Erik Herzog, PhD
- Email: email@example.com
Viktor Hamburger Distinguished Professor of Biology; Director, St. Louis Neuroscience Pipeline Program
My laboratory studies the cellular and molecular basis of circadian rhythms in mammals. His group uses techniques that include planar electrode arrays, cellular imaging, and genetic manipulations.
Biological clocks that drive near 24-hour rhythms in behavior and physiology have been found in a wide variety of organisms and cell types.
We study the cellular and molecular basis of these circadian rhythms in mammals using techniques that include planar electrode arrays, cellular imaging and genetic manipulations (i.e. mutants, knockouts, and transgenics). This approach is producing insight into the roles of specific molecules, cells, and tissues in the rich repertoire of daily behaviors. In mammals, the suprachiasmatic nucleus (SCN) of the hypothalamus is the master circadian pacemaker. This brain region continues to keep daily time when cultured. We are now asking which cells generate this rhymicity, how do they synchronize to one another, and what makes them unique in their ability to keep time?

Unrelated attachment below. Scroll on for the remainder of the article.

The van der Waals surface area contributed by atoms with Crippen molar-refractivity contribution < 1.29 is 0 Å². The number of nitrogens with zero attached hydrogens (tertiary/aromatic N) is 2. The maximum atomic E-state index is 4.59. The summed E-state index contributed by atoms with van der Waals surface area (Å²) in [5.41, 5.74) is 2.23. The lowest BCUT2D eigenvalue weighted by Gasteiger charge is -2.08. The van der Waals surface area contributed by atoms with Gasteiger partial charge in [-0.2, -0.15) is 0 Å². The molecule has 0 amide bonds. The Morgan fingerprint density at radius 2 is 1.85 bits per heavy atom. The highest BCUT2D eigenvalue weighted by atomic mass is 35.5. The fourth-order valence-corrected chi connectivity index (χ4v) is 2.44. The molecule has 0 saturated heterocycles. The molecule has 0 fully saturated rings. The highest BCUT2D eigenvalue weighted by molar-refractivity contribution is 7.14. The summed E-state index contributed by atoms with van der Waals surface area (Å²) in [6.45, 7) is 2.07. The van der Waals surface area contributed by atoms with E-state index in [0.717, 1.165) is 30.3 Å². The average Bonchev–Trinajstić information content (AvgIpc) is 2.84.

- BA: Biology and Spanish, Duke University, 1987
- PhD: Neuroscience, Syracuse University, 1994
- Postdoctoral Fellow: University of Virginia, 1998
- Hope Center for Neurological Disorders
- Neurogenetics and Transcriptomics
NEED PUB LINK, Can’t find on Profiles.wustl.edu